Steve Ladurantaye comments, Canada should follow Australia, hold tech giants accountable

Veteran Canadian journalist notes when it came to using social media for news, Canada ranked second only to South Korea.
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It’s no secret that the news industry has seen a rough few years.

The rise of the Internet hasn’t been kind to journalism, which has struggled to maintain ad revenue in the age of YouTube, Craigslist, Facebook and Google.

That’s why the legislation passed by Australia in summer 2021 has been viewed as a watershed moment for creating a model that allows news media to get paid for the work they produce. After a pitched battle with Facebook and Google, Australia’s government required the tech giants to pay local media for content.

VETERAN JOURNALIST STEVE LADURANTAYE SAYS CANADA SHOULD HOLD TECH GIANTS ACCOUNTABLE

Now, the Canadian government is weighing options for passing similar legislation, and veteran journalist Steve Ladurantaye says the move is long overdue.

“The reality is that these gigantic companies like Facebook and Google profit immensely from the media content that is shared and read on their platforms,” Ladurantaye said. “These companies already exert huge influence over our lives. It’s not too much to ask that they share the wealth with the news organizations that helped make them successful in the first place.”

In August 2021, Canada’s Heritage Minister Steven Guilbeault said political leaders were looking at two options for making digital media giants pay news organizations. The first option appears to mirror Australia’s model, which outlines specific standards for negotiations between the tech giants and local media. The other option was described as an independent media fund.

CANADIAN PARLIAMENT LOOKING AT LEVELING SOCIAL MEDIA PLAYING FIELD

Media leaders are feeling optimistic that one of those options will ultimately receive wide support in Parliament, The Toronto Star reported. Paul Deegan, the new president and CEO of News Media Canada, said the law could have a massively positive impact on his organization.

“We’re looking for legislation with respect to leveling the playing field between the publishers, and the platforms, namely Google and Facebook,” said Deegan, who added that he hopes Canada’s political parties will include the issue in their platforms.

Steve Ladurantaye has worked for both sides of the media divide. He served as head of news and government partnerships at Twitter for two years, but also has broad experience with publications like the CBC and The Globe and Mail.

He pointed out that local media have needed help for years — and there are clear reasons why saving independent publishers is important.

“We know what’s at stake here. We’ve seen the impact that misinformation, often spread on social media, has had on elections and political discourse,” Ladurantaye said. “Social media absolutely has a place in our future, but it shouldn’t replace all of our journalistic institutions, either. That’s why this legislation is so important.”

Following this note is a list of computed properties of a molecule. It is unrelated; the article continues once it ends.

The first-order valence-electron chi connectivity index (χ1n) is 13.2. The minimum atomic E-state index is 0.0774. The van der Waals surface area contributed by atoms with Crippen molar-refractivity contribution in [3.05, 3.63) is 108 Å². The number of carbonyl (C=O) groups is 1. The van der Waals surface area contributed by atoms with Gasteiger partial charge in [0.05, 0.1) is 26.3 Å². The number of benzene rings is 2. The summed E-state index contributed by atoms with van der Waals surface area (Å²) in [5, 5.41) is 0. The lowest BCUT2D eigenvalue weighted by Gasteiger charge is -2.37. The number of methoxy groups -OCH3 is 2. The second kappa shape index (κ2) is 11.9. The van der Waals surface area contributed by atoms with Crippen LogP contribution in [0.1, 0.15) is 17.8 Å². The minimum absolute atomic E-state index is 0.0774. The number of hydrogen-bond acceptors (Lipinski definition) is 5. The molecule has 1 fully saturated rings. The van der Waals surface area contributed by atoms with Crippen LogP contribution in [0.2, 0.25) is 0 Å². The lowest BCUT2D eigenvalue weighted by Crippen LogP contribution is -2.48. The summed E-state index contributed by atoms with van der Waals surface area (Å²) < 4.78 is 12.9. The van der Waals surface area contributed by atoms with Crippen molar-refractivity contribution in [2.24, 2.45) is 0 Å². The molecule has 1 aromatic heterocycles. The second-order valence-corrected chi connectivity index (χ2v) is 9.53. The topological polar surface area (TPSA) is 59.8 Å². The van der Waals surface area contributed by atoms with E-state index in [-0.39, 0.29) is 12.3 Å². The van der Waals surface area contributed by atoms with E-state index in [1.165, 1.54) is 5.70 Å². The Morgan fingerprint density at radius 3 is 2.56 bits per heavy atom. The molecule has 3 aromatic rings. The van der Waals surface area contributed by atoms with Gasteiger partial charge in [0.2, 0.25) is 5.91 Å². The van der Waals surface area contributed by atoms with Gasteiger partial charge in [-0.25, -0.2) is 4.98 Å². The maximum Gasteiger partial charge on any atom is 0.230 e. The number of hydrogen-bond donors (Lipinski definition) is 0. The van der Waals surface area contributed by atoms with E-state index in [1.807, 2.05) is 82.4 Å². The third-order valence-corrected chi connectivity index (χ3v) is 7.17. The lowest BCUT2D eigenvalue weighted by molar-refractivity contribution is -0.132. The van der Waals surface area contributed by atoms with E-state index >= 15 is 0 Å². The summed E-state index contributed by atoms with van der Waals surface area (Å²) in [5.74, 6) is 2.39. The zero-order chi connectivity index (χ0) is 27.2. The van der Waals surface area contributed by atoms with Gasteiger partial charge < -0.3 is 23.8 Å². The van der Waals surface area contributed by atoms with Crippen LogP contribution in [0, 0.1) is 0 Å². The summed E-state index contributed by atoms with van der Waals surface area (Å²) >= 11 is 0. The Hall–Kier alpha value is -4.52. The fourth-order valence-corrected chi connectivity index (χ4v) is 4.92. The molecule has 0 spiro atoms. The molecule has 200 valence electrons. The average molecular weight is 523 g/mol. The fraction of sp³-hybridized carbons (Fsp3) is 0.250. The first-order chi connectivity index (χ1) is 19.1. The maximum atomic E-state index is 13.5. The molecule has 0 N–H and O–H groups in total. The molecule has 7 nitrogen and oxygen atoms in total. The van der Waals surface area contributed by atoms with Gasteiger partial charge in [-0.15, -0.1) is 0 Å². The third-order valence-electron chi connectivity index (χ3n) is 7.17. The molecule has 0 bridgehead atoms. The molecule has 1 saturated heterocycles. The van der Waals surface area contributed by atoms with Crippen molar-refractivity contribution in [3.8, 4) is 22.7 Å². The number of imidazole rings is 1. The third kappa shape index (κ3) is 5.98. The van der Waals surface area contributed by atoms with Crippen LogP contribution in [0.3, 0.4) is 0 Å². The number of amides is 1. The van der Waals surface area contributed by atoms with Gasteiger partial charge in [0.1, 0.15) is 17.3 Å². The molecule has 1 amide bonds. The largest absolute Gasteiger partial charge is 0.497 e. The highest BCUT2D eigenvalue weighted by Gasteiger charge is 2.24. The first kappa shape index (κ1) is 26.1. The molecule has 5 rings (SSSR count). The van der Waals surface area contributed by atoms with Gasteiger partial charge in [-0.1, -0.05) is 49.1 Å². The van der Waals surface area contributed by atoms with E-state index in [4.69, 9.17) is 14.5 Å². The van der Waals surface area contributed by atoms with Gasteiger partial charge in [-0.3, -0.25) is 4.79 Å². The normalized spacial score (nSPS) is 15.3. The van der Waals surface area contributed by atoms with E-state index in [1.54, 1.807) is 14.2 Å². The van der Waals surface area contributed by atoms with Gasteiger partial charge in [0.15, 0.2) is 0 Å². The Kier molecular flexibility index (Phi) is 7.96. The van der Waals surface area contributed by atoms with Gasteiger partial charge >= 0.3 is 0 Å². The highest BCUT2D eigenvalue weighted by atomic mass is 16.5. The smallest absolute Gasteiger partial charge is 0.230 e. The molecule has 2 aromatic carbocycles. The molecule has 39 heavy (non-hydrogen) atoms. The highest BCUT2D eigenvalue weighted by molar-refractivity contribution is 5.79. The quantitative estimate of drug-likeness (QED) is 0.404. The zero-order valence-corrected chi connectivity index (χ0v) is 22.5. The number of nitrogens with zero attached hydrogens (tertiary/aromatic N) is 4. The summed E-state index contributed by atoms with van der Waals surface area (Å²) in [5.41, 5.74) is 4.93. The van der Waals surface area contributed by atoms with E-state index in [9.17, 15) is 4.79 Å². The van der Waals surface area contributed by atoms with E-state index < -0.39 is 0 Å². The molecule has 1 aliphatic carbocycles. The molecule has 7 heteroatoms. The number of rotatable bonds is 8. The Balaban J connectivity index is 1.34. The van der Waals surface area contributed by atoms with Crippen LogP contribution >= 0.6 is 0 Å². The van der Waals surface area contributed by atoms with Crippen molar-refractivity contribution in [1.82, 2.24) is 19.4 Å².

Across the globe, increasing numbers of people get their news from social media — even if those platforms often aren’t the source of that information.

CANADIANS READ NEWS ON SOCIAL MEDIA MORE THAN ALMOST EVERY OTHER COUNTRY

In 2018, the Pew Research Center released a study of the news habits of 38 countries. When it came to using social media for news, Canada ranked second only to South Korea.

South Korea ranked highest at 57 per cent overall and Canada came next at 42 per cent. Interestingly, the report also found that people in undeveloped countries were just as likely to use social media for news as people in developed countries.

“Compared with internet use for news – where the relationship between national economic status and online news use is evident – social media news use is not strongly related to country-level wealth,” the report said.  “People in advanced economies (median of 36%) use social media daily for news at similar rates to those in emerging or developing economies (33%).”

Australia also isn’t the only country to hold the tech giants accountable. France’s competition bureau also ordered Google to reach an agreement with the country’s news agencies and publishers. Just a year later, France fined Google 500 million Euros for avoiding the agreements.

“We’re seeing governments all over the world wake up and finally start holding these companies accountable,” Ladurantaye

“There seems to be a groundswell around the world,” Deegan said, of countries looking at big tech from privacy, competition and other perspectives. “Legislators and regulators around the world are giving a really good hard look at this, and I think it’s important for Canada not to fall behind the curve.”

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